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Is this a loop???

Hi everyone,

I'have a little problem, i cannot see if this is a loop.

Imagine that:

If all ports )including the trunks) are in the VLAN1 im seeing a loop! no?

Ok, and imagine a second case:

The two trunk ports (well are four ports but you understand, no?) are in the vlan 20(p.e.) and the ports of th sw's connected to the RT1 are in the default vlan. Is this a loop? The trunk have as native vlan the 20.

Please let me know if thats a loop, i really cant see!

Thanks to all!!!

1 ACCEPTED SOLUTION

Accepted Solutions

Re: Is this a loop???

Let us look at the first case. What are the routers doing? Are they routing layer-3, or are they bridging layer-2?

If they are routing layer-3, you can ignore the switches in the topology. There is a loop only if RT1 routes the IP packet to RT2, and RT2 routes the IP packet to RT1. The packet will get dropped as soon as it's reached its TTL limit. Not good for the packet, but OK for the rest of the network.

If the routers are bridging layer-2, yes there is a loop. The thing about layer-2 is there is no time-to-live, so packets can go round a loop forever, gradually building up. But this is not a problem as long as all the devices are running Spanning Tree, which they should be. Spanning Tree avoids loops by automatically blocking ports until there are no more loops.

In your second case, again there is no loop. Even if the routers are bridging. That is because VLAN 20 only runs between SW1, RT2, and SW2. RT1 does not go anywhere near VLAN 20. The fact that the trunks are using VLAN 20 as native does not enter into the argument, it is still VLAN 20.

Maybe your confusion can be cleared up: the concept of a native VLAN is only local to each link individually. SW1 and RT2 say to each other "we have a VLAN in common, VLAN 20. Let us not bother to tag VLAN 20 packets. If I send you a packet with no tag, you should understand it is for VLAN 20. And vice versa."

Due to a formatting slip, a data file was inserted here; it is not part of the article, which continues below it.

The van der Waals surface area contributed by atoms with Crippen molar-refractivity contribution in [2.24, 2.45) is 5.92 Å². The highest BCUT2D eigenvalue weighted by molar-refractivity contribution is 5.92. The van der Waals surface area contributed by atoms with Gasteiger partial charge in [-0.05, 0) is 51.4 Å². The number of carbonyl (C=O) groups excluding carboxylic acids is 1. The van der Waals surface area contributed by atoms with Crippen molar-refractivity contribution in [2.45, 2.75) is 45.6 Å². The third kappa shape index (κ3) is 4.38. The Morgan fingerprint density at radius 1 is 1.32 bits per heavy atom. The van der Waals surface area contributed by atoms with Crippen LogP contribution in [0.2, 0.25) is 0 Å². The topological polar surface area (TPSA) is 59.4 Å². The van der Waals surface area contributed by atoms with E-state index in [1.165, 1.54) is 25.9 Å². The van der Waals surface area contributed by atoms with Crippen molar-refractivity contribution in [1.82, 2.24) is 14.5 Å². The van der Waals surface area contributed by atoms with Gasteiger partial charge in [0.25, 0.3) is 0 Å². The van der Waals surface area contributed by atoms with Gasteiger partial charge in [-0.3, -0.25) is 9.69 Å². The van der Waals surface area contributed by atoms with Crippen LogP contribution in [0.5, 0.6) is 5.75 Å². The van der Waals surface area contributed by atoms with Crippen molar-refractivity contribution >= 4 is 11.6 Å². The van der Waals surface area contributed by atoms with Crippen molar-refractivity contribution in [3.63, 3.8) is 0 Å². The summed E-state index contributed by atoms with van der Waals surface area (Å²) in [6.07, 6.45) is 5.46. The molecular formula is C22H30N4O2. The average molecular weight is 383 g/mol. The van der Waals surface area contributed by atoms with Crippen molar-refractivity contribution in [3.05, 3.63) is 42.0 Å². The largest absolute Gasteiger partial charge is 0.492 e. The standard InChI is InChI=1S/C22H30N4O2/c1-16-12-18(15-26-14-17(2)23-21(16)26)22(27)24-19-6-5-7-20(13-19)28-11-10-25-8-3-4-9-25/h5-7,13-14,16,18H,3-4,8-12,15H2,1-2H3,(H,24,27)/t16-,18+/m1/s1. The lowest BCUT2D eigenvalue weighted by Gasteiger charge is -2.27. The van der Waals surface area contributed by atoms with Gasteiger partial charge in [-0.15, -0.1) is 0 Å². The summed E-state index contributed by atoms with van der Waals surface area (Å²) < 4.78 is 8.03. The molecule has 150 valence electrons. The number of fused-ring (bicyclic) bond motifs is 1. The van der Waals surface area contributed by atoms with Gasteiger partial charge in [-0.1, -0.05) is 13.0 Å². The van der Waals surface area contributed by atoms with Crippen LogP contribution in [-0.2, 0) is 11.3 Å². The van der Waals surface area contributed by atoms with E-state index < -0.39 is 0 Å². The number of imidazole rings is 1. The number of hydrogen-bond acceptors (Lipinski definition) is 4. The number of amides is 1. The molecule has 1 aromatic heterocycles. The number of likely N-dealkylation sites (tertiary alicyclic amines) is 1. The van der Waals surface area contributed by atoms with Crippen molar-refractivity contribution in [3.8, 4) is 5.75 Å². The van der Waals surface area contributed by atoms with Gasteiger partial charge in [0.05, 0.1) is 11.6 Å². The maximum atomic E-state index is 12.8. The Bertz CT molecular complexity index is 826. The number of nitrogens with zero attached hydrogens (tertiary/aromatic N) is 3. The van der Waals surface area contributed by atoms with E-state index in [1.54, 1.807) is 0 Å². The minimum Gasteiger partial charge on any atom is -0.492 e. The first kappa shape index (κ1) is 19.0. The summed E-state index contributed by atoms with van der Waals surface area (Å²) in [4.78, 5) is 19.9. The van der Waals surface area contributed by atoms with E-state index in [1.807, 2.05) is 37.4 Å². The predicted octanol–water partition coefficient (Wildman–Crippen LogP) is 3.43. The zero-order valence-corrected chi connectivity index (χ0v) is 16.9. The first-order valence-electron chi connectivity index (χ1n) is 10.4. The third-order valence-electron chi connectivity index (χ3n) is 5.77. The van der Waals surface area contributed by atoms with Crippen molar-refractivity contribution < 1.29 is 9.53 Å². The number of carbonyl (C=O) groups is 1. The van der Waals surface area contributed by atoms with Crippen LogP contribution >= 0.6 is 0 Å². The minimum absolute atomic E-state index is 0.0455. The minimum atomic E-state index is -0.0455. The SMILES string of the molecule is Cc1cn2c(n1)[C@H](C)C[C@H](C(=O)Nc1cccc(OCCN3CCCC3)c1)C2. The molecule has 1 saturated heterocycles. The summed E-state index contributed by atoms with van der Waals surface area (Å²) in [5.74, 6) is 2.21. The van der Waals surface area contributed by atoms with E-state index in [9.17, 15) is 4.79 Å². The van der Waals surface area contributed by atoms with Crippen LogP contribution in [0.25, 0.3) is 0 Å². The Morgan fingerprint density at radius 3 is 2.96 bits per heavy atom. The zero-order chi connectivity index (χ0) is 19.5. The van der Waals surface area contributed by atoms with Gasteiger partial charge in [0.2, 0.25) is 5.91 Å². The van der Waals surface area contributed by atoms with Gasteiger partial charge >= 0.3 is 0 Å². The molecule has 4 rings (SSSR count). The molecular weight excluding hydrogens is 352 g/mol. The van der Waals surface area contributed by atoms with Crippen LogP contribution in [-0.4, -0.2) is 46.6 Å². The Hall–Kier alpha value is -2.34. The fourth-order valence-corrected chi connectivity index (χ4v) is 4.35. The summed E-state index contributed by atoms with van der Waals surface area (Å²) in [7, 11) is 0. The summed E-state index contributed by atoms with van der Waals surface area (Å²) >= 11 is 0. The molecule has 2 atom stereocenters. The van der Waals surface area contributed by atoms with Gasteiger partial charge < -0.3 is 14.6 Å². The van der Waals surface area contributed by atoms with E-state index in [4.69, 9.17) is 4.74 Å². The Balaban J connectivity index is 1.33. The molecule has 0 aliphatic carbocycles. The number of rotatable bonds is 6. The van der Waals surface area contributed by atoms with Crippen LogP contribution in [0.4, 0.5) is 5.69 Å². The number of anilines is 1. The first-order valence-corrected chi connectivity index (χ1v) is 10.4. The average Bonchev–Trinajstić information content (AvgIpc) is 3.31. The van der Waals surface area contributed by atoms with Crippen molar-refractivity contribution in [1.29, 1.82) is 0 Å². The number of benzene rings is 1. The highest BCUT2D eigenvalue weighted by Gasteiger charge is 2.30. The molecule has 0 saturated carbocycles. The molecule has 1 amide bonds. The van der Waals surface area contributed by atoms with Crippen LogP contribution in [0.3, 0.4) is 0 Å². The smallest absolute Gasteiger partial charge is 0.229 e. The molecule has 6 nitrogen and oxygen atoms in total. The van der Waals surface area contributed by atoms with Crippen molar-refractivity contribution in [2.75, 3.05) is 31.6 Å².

This means, for eaxample, that the link SW1-RT2 could have VLAN 20 as native, while RT2-SW2 uses VLAN 30 as native. If SW1 get a packet from RT2 that is not tagged, it treats it as if it were tagged VLAN 20. Once the packet is in the SW1 box, it is on VLAN 20, regardless of whether it came in tagged or not.

What is important is that for each link, each end should agree on which VLAN is the native. If they don't, then you can have problems.

Does that make it any clearer?

Kevin Dorrell

Luxembourg

1 REPLY

Re: Is this a loop???

Let us look at the first case. What are the routers doing? Are they routing layer-3, or are they bridging layer-2?

If they are routing layer-3, you can ignore the switches in the topology. There is a loop only if RT1 routes the IP packet to RT2, and RT2 routes the IP packet to RT1. The packet will get dropped as soon as it's reached its TTL limit. Not good for the packet, but OK for the rest of the network.

If the routers are bridging layer-2, yes there is a loop. The thing about layer-2 is there is no time-to-live, so packets can go round a loop forever, gradually building up. But this is not a problem as long as all the devices are running Spanning Tree, which they should be. Spanning Tree avoids loops by automatically blocking ports until there are no more loops.

In your second case, again there is no loop. Even if the routers are bridging. That is because VLAN 20 only runs between SW1, RT2, and SW2. RT1 does not go anywhere near VLAN 20. The fact that the trunks are using VLAN 20 as native does not enter into the argument, it is still VLAN 20.

Maybe your confusion can be cleared up: the concept of a native VLAN is only local to each link individually. SW1 and RT2 say to each other "we have a VLAN in common, VLAN 20. Let us not bother to tag VLAN 20 packets. If I send you a packet with no tag, you should understand it is for VLAN 20. And vice versa."

This means, for eaxample, that the link SW1-RT2 could have VLAN 20 as native, while RT2-SW2 uses VLAN 30 as native. If SW1 get a packet from RT2 that is not tagged, it treats it as if it were tagged VLAN 20. Once the packet is in the SW1 box, it is on VLAN 20, regardless of whether it came in tagged or not.

What is important is that for each link, each end should agree on which VLAN is the native. If they don't, then you can have problems.

Does that make it any clearer?

Kevin Dorrell

Luxembourg

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